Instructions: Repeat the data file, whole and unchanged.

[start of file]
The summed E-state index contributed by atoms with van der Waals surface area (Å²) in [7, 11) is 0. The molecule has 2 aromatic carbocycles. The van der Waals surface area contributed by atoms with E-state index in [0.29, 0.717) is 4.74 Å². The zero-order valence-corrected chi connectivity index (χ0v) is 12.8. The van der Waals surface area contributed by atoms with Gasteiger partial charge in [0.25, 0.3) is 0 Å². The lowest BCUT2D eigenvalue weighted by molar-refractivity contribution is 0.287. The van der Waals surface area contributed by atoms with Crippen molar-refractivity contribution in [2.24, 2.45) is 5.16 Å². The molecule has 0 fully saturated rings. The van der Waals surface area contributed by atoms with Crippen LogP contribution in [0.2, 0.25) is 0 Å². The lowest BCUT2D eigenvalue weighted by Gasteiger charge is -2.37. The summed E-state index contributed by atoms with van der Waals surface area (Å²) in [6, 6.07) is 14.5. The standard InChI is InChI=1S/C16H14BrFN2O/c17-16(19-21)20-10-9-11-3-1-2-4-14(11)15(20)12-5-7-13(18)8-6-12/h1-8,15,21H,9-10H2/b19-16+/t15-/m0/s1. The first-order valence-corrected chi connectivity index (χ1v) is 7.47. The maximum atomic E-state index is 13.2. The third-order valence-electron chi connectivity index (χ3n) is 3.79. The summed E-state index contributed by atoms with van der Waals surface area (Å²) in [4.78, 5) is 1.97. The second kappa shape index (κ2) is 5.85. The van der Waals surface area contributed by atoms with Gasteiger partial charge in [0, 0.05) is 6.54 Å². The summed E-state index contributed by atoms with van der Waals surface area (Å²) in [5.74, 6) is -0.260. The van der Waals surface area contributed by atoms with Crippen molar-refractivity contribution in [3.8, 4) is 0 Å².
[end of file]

The summed E-state index contributed by atoms with van der Waals surface area (Å²) in [7, 11) is 0. The molecule has 2 aromatic carbocycles. The van der Waals surface area contributed by atoms with E-state index in [0.29, 0.717) is 4.74 Å². The zero-order valence-corrected chi connectivity index (χ0v) is 12.8. The van der Waals surface area contributed by atoms with Gasteiger partial charge in [0.25, 0.3) is 0 Å². The lowest BCUT2D eigenvalue weighted by molar-refractivity contribution is 0.287. The van der Waals surface area contributed by atoms with Crippen molar-refractivity contribution in [2.24, 2.45) is 5.16 Å². The molecule has 0 fully saturated rings. The van der Waals surface area contributed by atoms with Crippen LogP contribution in [0.2, 0.25) is 0 Å². The lowest BCUT2D eigenvalue weighted by Gasteiger charge is -2.37. The summed E-state index contributed by atoms with van der Waals surface area (Å²) in [6, 6.07) is 14.5. The standard InChI is InChI=1S/C16H14BrFN2O/c17-16(19-21)20-10-9-11-3-1-2-4-14(11)15(20)12-5-7-13(18)8-6-12/h1-8,15,21H,9-10H2/b19-16+/t15-/m0/s1. The first-order valence-corrected chi connectivity index (χ1v) is 7.47. The maximum atomic E-state index is 13.2. The third-order valence-electron chi connectivity index (χ3n) is 3.79. The summed E-state index contributed by atoms with van der Waals surface area (Å²) in [4.78, 5) is 1.97. The second kappa shape index (κ2) is 5.85. The van der Waals surface area contributed by atoms with Gasteiger partial charge in [0, 0.05) is 6.54 Å². The summed E-state index contributed by atoms with van der Waals surface area (Å²) in [5.74, 6) is -0.260. The van der Waals surface area contributed by atoms with Crippen molar-refractivity contribution in [3.8, 4) is 0 Å².